HIDDEN HISTORY: Columbus Council President Hardin doesn’t want list of firsts to define his legacy

Local News

COLUMBUS (WCMH) – “We do not serve to get elected, we get elected to serve.”

That is the quote you will find if you go to the bio page of Columbus City Council President Shannon Hardin.

At the age of 32, he is in his second term as president of City Council, the youngest person ever elected to sit in the president’s chair.

He is also the first openly gay Columbus Council leader.

But he does not want to be defined by age, orientation, or skin color, his immutable characteristics. He wants you to see the things he can control.

“You know, sometimes folks talk about being a history maker, I don’t think folks will remember – hopefully, they won’t remember – that I was just a first, but they will remember some of the things we’ve done policy wise that have improved their lives, which will then make it all worth it,” Hardin said.

Hardin is a native of the southside of Columbus, and a current resident of the east side of the city, whose first job after Morehouse College was in the office of his mentor, former Mayor Mike Coleman.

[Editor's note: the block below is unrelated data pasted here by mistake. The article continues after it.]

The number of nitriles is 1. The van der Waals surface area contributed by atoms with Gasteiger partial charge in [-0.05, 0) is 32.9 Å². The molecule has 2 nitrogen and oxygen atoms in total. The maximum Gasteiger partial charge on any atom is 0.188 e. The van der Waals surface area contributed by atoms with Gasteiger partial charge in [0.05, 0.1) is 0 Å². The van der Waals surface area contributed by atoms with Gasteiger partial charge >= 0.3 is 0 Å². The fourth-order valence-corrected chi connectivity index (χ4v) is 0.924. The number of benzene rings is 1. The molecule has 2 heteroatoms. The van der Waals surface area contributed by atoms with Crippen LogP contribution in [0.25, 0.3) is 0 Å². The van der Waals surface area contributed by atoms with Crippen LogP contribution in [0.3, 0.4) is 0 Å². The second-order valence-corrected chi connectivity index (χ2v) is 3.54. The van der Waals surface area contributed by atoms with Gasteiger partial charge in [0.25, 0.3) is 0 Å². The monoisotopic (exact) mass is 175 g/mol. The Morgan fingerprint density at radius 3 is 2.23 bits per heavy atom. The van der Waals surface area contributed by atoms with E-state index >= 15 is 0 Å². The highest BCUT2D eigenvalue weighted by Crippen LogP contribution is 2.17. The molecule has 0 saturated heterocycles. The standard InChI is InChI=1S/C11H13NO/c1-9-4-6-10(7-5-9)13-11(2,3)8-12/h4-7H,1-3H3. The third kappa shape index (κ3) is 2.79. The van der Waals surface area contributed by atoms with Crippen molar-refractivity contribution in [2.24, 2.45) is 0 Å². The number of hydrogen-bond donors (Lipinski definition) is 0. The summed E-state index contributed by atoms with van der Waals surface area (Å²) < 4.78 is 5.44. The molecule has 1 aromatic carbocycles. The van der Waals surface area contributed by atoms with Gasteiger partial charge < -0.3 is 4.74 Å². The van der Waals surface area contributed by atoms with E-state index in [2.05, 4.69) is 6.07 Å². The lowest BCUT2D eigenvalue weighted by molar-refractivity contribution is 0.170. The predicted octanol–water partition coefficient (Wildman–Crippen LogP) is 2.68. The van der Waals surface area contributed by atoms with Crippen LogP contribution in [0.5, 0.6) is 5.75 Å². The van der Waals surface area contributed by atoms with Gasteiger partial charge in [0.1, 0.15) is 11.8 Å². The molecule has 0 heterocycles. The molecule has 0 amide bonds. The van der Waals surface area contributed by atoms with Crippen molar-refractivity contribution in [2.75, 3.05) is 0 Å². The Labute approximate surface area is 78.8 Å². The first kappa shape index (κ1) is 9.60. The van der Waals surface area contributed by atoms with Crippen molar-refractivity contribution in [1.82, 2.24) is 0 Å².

“And the greatest thing about a mentor is they see in you what you don’t see in yourself, and they go about making sure you can live up to your potential,” Hardin said.

Coleman pushed for Hardin to be appointed to the council in 2014, and Hardin quickly asserted himself as a leader. The biggest challenge he sees now is getting the city ready for an expected explosion of growth while not leaving anyone behind, especially marginalized young people.

“And not just for black kids, but for white kids on the west side and those folks who just by virtue of their station in life, where they were born, have been told, ‘Uh-huh, this is not for you.’ As a community, we can’t grow unless we create real opportunities for them,” he said.

Hardin also has to navigate through the council’s role in dealing with allegations of police violence against black citizens and, while it is not his sole identity, he cannot separate himself from his ethnic heritage, his sexual orientation, or the weight of being a role model.

“You know, I think a lot about the first African-American council president Jerry Hammond,” he said. “It wasn’t that long ago, 20 or so years ago. Going back and learning his history and finding out not only was he the first African-American council president, that when the gay rights, anti-discrimination ordinance also came to council, he shepherded it through and he got so much stuff for doing that, they tried to repeal him, kick him off council. So when I think about leaders and those folks who put their name first, they do the harder thing, and so hopefully, as being a history maker, that we can all lean into doing the harder thing. I draw inspiration from the folks who showed it can be done, so hopefully, one day, there will be a kid, a young, black kid who says, ‘I can do that, too, but then I can do the harder thing as well because Shannon was there.”

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